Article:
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September 1973


Author Affiliations

Head, Neurootologie Universitatsklinik und Poliklinik fur Hals-, Nasen- und Ohrenkranke D-87 Wurzburg, Kopfklinikum Germany

Arch Otolaryngol. 1973;98(3):216. doi:10.1001/archotol.1973.00780020224021

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To the Editor.–The two terms, otoneurology and neuro-otology, include the same neurosensory aspect of otorhinolaryngology, which is starting to be established as a diagnostic subspecialty.

The modern version of the two expressions better fits into the description given by E. A. Spiegel and I. Sommer in their famous book Opthalmo- und Otoneurologie (Springer Verlag, Wien, Berlin, 1931), than it does with that in the extensive three volumes of Handbuch der Neurologie des Ohres written by G. Alexander, O. Marburg, and H. Brunner (Urban and Schwarzenberg Verlag, Berlin, Wien, 1924-1926). The latter book is restricted to the diseases of hearing and equilibrim, whereas Spiegel and Sommer include brain centers and function in their textbook. For us, it is important that neuro-otology also includes taste and smell.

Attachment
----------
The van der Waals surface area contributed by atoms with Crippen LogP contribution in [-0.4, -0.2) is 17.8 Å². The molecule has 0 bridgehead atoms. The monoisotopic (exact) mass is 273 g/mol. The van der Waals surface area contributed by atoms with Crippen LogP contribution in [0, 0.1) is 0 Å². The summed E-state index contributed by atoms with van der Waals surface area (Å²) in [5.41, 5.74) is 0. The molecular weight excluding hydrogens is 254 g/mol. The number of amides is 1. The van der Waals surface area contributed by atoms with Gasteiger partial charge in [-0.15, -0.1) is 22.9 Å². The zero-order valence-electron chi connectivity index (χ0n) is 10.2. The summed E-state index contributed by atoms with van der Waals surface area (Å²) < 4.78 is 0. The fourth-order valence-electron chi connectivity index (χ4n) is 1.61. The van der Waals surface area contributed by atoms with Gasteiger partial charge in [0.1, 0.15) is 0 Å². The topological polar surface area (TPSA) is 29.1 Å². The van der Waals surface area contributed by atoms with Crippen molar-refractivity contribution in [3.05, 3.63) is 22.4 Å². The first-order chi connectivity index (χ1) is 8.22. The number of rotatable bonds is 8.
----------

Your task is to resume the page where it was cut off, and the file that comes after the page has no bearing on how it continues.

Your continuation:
At our department, we prefer the term neuro-otology for expressing its close connection to otorhinolaryngology, as otoneurology, in our opinion, labels a subspecialty of neurology.

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